Zelda's heart was pounding, both from the sudden rush of epinephrine that came with battle as well as Ganondorf's response. Was his answer an acknowledgment of his monstrousness, or did he in fact tire of their destiny just as she did? She was inclined to believe the former, as without the demon king's evil ambition, there would be no loop. It was he who kept them in this cycle, and should he wish to break it, he need only abandon his quest for power.

Zelda's eyes flashed in anger at the beast of a man before her. It was because of this terrible, insatiable man that she and Link couldn't rest. It was his fault that they must fight again and again and again without ever truly knowing peace. Why could he not let go of his addiction to power? What could possibly cause a heart to fill with so much darkness and desperation?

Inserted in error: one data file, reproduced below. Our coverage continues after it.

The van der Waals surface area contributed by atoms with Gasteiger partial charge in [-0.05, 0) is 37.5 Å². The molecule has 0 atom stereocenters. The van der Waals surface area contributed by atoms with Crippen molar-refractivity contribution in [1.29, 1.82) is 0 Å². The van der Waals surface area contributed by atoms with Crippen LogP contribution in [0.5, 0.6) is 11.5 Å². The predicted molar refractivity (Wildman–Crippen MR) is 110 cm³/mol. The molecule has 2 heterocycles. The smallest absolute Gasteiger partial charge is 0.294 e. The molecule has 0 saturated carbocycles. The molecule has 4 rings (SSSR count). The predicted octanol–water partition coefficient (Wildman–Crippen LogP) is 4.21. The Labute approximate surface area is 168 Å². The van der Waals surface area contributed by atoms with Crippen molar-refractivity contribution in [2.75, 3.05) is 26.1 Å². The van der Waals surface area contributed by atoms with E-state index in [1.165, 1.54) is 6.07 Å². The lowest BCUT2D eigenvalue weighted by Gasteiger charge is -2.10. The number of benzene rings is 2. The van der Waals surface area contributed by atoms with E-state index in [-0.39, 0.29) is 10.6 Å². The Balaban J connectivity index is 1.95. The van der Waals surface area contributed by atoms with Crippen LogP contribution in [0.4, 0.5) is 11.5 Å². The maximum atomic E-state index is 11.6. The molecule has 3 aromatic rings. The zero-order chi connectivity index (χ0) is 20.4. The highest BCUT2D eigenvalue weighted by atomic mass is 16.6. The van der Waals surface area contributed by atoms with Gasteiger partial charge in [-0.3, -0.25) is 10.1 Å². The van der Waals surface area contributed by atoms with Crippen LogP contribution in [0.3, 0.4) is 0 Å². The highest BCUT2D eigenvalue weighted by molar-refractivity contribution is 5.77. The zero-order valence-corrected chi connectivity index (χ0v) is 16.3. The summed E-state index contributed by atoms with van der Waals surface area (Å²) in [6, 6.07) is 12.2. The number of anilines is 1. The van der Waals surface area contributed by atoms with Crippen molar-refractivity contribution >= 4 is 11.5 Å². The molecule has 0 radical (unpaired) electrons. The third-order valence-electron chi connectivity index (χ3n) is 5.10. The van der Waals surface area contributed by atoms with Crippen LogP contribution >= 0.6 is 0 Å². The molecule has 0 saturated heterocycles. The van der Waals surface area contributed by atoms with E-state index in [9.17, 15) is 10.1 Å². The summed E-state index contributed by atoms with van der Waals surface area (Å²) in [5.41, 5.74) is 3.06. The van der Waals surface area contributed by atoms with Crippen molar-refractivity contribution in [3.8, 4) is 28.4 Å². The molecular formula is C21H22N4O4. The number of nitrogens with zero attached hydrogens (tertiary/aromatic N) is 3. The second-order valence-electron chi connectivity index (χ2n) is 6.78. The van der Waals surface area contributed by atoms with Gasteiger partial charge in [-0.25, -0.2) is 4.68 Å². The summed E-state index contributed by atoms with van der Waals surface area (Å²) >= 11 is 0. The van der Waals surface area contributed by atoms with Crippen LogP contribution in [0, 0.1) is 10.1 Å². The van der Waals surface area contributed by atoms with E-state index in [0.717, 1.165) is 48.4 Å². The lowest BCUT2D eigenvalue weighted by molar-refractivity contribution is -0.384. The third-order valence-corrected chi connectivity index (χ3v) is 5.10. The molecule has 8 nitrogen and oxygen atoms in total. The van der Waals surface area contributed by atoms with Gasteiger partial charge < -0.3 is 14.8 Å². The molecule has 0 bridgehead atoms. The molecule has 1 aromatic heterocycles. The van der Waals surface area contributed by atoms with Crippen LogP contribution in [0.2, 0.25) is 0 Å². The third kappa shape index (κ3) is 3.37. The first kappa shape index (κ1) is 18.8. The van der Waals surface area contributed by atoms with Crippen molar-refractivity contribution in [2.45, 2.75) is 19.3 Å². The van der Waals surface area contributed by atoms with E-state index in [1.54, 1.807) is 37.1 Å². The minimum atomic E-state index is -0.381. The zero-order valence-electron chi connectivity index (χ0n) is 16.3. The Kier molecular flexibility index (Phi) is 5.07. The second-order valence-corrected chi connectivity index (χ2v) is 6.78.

Ganondorf dismounted his horse and drew his sword. He stalked toward her with the relaxed confidence of a predator who knew his prey had no hope of escaping. Zelda responded by pointing a glowing arrow at his face and charging magic into it threateningly. The wind picked up and blew her skirts, still wet with monster guts, against her bare ankles. The sensation was nauseating.

The King of Evil's smirk widened as he observed what to him must look like a pitiful play at bravado from the lonely, weak monarch of Hyrule. The mark of the Triforce of Power glowed on the back of his right hand, serving as a bitter reminder that he too was a soul blessed by the goddesses—though he'd stolen that power for himself rather than having it bestowed on him like the Hero and herself. But the fact that a man like him could receive such a blessing was proof that for all their meddling and seemingly righteous designs, the goddesses, and by extension, the Triforce, did not discriminate when gifting their power.